The Day I Met the Premier

Years ago when I was about 21 or 2, I was a trainee manager at Young and Jackson’s Hotel in Melbourne. It is a downtown hotel opposite the main railway station and a city icon. It was so famous that every politician, boxer, racing identity, country folk, movie star, gangster, street punk, and derelict would stop by there for a drink at some stage. And it was because of this reason that the Victorian premier of the time, John Cain, had decided to launch his reelection campaign there. He, however, was a well known teatotaler and had organized his photo shoot for 8 am before the doors opened at 10.

Everything had apparently been organized on very short notice, as I had no idea what was about to occur and was at the pub cleaning the lines and putting on the barrels. At about 7am I received a call from the owner, Marcel Gilbert, the largest independent hotel owner in Australia, and a guy with a remarkable memory for names. I picked up the phone and he said to me in his cultured Jewish accent, “Daniel, is there any one else there? Is Michael there yet?”

“No, sorry Mr. Gilbert. It’s just me. I’m cleaning the lines,” hoping to give a good account of myself.

“Only you Dan,” the disappointment was discernable in his voice. “Well, Daniel you’re in the lion’s den today my boy. The Premier is coming this morning. They are going to take some photos. He’ll be there at 8 o’clock. I want you to be ready to meet him. But don’t say anything, you know what I mean? Don’t say anything.”

“Yes, Mr. Gilbert. I understand.”

“Good. Now, do you have anything to wear?”

“Not really. I’m only dressed in shorts and a T-shirt.”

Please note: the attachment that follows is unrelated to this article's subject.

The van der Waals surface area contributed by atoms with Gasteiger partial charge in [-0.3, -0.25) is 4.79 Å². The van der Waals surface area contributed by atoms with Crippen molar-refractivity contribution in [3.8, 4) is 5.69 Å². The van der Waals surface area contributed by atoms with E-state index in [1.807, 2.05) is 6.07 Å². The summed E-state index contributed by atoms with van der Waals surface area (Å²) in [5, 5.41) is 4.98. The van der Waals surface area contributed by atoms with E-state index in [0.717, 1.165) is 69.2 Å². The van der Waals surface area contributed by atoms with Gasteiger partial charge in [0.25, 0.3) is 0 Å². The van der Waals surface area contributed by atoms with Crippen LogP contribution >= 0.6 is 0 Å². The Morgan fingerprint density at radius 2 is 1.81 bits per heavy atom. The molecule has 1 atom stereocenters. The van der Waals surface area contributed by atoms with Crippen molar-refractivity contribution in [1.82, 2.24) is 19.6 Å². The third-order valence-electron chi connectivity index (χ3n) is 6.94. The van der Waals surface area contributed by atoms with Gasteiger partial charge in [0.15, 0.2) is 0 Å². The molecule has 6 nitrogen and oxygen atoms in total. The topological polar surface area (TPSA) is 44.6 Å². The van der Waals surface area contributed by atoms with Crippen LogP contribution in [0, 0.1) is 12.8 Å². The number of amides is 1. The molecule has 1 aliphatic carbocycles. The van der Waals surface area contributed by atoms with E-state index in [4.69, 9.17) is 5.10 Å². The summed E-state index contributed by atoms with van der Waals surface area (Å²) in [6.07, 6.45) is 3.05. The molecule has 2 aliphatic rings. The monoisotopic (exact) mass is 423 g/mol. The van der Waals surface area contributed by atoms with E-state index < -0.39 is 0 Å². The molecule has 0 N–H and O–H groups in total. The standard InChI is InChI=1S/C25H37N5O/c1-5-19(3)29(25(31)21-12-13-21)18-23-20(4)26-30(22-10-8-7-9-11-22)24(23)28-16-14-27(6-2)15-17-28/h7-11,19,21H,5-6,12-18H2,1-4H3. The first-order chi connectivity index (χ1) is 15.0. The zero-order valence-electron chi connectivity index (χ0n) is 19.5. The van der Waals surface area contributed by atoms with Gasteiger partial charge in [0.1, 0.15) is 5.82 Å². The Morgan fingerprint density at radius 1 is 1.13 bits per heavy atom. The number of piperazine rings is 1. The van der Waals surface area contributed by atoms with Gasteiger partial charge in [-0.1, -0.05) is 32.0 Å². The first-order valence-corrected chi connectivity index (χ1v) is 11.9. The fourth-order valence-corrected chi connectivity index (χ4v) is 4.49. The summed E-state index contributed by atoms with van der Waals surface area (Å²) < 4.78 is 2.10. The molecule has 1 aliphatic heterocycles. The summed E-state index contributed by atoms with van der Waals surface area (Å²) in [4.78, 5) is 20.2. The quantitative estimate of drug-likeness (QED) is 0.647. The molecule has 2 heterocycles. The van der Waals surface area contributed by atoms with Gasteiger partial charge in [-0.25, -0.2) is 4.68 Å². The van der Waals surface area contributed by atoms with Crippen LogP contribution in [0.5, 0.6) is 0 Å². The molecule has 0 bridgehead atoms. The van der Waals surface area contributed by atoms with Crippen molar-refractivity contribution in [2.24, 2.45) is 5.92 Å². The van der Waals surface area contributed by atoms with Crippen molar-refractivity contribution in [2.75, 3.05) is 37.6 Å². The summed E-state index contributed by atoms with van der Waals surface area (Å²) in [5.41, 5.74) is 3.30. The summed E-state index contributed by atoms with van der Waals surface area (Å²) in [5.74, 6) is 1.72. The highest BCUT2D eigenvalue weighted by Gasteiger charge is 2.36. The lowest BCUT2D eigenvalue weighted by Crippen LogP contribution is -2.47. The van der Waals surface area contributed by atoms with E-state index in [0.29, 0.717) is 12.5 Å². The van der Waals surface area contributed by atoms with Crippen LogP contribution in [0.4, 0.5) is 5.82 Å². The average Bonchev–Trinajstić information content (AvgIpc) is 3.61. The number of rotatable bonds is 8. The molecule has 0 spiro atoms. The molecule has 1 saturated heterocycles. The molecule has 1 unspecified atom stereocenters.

“Well you go next door to Smith’s; I’ll ring Ray and have him waiting there for you.”

There were very few people in Melbourne who had the capacity to snub the Premier and send their lowliest employee to greet him and at the same time call the tailor next door and tell him to get down to his shop at 7 am to dress some greenhorn. But Marcel was just one of those guys, all charm and balls.

So with in half an hour I was standing out the front of Y&J’s waiting for the Premier to come by and as the designated representative of the hotel I was the focus of the press and the premier’s forward party. The premier’s PR guy gave me a quick rundown on what they wanted, perhaps a nice somewhat ironic picture of the premier raising a glass to Melbourne and the people of Victoria through a second story window.

That much I could handle. Then we settled down to wait for the premier’s arrival.

There was an old blind bloke who sold newspapers outside the pub; and as per usual, he was there that morning waiting for his regulars to stream by once peak hour hit. However, someone from the Premier’s forward party had got it into his head to have this bloke moved in case he got in the way of the photo shoot. So they started discussing it with me and as part of that repartee the photographer from the Herald started telling me a blind joke.

“A blind guy is crossing the road with his dog, but instead of crossing on “walk” the dog has dragged him out in front of the traffic. After the screeching of brakes, a few near misses and the occasional “get a cane you blind cunt!” from the drivers, the blind guy makes it to the other side. He then proceeds to take a dog biscuit out of his pocket and feed it to the dog. A guy standing next to him says, “Do you know that dog nearly killed you?” and the blind guy replies, “Yeah, I’m just trying to find out what end his head is so I can kick his ass.”

This bought the obligatory gwarfs of laughter from everybody standing around me. Then seemingly by happenstance the blind guy started to move on. He gathered up his few humble belongings locked up his paper stand, and picked up his dog’s water bowl, which was full of that kind of spew like mixture you get in dog’s bowls when the water has all mixed in with the dry food. And as he was walking past our little clutch of meanies he emptied that water bowl with the eye of William Tell all over the cameraman from about four feet away. Whooha! My new suit! Not a mark on it. Then when we were all in hysterics, we noticed the Premier coming striding down the street. As he reached out to take my hand he said through his smile to the photographer, “Jesus, Derek. Give up the grog. You look friggin’ awful.”

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